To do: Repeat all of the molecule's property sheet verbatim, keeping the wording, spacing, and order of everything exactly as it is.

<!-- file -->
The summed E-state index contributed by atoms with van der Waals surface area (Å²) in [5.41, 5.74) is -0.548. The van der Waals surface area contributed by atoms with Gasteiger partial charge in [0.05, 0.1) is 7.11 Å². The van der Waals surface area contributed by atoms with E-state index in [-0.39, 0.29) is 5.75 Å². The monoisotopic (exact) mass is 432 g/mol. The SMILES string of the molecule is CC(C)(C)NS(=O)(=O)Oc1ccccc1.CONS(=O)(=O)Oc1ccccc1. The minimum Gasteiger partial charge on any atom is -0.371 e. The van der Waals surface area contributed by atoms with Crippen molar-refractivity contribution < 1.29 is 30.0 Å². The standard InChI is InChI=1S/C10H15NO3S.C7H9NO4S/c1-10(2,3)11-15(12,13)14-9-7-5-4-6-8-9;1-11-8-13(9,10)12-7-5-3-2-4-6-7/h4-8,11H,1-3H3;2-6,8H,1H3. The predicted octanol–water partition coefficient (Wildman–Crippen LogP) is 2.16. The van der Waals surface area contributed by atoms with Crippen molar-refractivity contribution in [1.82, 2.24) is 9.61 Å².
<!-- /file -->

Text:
The summed E-state index contributed by atoms with van der Waals surface area (Å²) in [5.41, 5.74) is -0.548. The van der Waals surface area contributed by atoms with Gasteiger partial charge in [0.05, 0.1) is 7.11 Å². The van der Waals surface area contributed by atoms with E-state index in [-0.39, 0.29) is 5.75 Å². The monoisotopic (exact) mass is 432 g/mol. The SMILES string of the molecule is CC(C)(C)NS(=O)(=O)Oc1ccccc1.CONS(=O)(=O)Oc1ccccc1. The minimum Gasteiger partial charge on any atom is -0.371 e. The van der Waals surface area contributed by atoms with Crippen molar-refractivity contribution < 1.29 is 30.0 Å². The standard InChI is InChI=1S/C10H15NO3S.C7H9NO4S/c1-10(2,3)11-15(12,13)14-9-7-5-4-6-8-9;1-11-8-13(9,10)12-7-5-3-2-4-6-7/h4-8,11H,1-3H3;2-6,8H,1H3. The predicted octanol–water partition coefficient (Wildman–Crippen LogP) is 2.16. The van der Waals surface area contributed by atoms with Crippen molar-refractivity contribution in [1.82, 2.24) is 9.61 Å².